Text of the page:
When a child is lost, the world takes notice. Search parties are formed. Front-page stories are printed. Airports are closed. We are captivated by the terror. And we will all work hard to find that child because we know it’s important. However, 1 in 7 children in Ireland are already lost.1 We lose children every day to homelessness, to poverty, to neglect, to poor policy making, to waiting lists, to our unjust society which disregards children’s needs. These children are lost through no fault of their own and it is entirely
preventable. No child’s access to food, warmth, health care or education should be determined by how much money their parents have or where they live. We all have a responsibility to tackle these injustices; but it is Government’s responsibility to remove any barrier preventing children reaching their potential. Yet too often children are forgotten about in policy decisions. It has been ten years since the global financial crash which engulfed Ireland, plunging the country into the worst financial crisis in the history of the State. Ten years on and we are told the ‘green shoots’ of recovery have developed into a stronger than predicted economic growth.2 By adopting austerity policies the State may have ensured Ireland’s economy would be resurrected within the decade but it also guaranteed those hit hardest by the recession are those who are most vulnerable. Child poverty has risen exponentially during this time from 6.3 per cent of children in 2008 to 11.1 per cent of children in 2016. 3 In real terms the number of children who are living in consistent poverty has more than doubled during the last decade, with 73,679 more children in poverty in 2016 than in 2008.4 For a decade these children have been forgotten about, collateral damage of a financial crisis created before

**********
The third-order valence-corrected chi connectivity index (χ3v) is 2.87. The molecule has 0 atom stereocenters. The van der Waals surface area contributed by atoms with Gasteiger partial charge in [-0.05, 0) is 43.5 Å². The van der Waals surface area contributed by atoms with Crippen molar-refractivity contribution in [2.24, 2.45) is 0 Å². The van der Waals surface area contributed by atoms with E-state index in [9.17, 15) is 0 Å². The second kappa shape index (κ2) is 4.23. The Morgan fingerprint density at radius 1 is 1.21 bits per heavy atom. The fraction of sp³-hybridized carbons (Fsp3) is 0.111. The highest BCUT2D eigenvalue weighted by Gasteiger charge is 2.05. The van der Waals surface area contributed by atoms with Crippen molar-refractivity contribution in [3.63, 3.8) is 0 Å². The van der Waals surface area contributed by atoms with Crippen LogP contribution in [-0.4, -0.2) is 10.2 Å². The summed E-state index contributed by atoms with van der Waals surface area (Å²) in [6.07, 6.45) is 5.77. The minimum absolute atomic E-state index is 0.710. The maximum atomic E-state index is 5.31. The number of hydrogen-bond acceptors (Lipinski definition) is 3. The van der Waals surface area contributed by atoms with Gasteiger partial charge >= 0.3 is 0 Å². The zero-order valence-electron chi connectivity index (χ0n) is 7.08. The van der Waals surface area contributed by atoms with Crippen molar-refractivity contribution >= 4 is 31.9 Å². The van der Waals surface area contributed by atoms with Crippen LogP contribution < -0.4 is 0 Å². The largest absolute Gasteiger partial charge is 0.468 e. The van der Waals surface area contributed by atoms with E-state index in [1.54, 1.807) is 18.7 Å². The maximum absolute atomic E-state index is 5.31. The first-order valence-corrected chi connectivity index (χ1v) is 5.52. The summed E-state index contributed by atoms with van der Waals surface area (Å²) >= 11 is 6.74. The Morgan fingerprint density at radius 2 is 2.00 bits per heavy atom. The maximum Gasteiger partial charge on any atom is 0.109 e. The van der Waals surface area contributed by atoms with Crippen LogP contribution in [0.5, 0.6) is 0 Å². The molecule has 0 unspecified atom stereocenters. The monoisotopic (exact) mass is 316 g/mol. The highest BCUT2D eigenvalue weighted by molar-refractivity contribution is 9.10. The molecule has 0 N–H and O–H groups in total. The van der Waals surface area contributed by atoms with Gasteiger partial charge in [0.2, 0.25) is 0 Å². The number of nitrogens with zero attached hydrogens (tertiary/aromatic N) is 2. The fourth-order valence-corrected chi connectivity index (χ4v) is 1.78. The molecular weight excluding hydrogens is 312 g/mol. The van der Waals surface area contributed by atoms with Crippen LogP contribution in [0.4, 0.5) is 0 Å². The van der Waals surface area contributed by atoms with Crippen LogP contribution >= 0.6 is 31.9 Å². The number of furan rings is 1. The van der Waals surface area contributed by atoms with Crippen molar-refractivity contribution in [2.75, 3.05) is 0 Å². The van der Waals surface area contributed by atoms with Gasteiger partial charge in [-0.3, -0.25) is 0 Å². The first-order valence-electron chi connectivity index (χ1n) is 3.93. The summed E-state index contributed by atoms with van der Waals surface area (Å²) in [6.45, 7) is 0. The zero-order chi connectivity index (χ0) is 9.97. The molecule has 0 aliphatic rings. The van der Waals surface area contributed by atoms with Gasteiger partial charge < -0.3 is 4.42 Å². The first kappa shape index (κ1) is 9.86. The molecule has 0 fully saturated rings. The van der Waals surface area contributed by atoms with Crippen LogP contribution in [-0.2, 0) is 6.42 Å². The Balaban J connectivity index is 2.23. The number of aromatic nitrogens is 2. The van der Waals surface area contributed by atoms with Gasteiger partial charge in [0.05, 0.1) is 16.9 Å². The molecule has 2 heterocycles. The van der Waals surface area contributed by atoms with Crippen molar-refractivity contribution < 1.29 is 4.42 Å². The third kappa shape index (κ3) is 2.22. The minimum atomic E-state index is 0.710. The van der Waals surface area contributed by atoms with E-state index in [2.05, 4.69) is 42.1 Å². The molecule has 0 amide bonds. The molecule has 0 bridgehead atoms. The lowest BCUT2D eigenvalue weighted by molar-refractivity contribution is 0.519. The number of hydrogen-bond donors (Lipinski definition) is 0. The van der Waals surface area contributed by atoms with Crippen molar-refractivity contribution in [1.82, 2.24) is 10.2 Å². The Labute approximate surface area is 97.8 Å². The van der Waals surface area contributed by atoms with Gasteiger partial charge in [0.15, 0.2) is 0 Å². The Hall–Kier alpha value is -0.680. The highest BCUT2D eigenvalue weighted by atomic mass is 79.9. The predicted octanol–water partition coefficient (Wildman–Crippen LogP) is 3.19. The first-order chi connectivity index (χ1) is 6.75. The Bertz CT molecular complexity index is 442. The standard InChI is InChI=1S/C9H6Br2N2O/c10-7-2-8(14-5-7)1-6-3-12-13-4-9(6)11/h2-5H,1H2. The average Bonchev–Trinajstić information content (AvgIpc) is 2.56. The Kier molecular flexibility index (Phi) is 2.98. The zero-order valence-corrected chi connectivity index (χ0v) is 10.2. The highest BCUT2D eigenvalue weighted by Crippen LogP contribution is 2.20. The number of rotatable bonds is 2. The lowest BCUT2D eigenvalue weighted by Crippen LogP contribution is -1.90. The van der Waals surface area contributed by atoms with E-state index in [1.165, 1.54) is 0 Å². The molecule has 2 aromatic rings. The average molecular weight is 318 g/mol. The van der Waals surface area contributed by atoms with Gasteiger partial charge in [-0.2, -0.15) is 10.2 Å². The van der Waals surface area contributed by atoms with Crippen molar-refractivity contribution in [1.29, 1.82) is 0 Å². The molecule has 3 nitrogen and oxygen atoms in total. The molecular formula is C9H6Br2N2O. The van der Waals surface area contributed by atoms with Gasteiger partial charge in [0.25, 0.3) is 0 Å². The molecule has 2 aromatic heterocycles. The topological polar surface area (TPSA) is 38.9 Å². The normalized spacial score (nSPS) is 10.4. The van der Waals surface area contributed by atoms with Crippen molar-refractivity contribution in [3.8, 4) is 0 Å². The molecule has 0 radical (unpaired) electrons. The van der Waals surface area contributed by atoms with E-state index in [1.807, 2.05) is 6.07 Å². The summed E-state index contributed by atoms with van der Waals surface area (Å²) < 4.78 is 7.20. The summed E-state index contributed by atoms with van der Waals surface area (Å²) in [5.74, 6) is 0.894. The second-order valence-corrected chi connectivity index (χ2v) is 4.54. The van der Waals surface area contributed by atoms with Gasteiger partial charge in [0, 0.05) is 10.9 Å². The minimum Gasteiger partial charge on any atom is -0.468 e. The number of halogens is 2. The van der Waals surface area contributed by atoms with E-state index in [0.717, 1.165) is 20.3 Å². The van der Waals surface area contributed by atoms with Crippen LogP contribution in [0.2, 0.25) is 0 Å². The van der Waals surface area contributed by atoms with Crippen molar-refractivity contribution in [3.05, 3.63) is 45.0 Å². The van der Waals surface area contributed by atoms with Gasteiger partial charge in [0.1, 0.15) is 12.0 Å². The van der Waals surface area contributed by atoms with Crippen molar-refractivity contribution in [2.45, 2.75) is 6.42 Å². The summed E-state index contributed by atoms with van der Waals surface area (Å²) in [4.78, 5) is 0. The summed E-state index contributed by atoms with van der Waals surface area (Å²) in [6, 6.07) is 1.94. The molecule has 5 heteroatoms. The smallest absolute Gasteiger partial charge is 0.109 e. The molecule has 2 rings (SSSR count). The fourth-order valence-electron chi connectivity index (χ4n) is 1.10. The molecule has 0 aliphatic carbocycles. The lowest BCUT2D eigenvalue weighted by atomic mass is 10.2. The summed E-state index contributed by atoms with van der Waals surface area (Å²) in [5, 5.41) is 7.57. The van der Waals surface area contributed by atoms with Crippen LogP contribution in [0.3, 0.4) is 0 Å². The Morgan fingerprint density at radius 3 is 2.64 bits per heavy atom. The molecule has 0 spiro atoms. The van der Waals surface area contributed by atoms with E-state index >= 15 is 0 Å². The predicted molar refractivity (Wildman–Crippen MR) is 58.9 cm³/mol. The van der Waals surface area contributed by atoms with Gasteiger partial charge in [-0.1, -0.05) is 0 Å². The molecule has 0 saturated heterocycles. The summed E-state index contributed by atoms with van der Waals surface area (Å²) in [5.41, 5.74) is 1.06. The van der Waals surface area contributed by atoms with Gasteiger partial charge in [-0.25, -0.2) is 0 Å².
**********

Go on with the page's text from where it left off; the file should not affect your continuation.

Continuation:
they were even born. For many of the children growing up in the last decade it is too late to make up the years they have lost
to poverty, neglect and injustice. Budget 2019 can prevent more children being lost.
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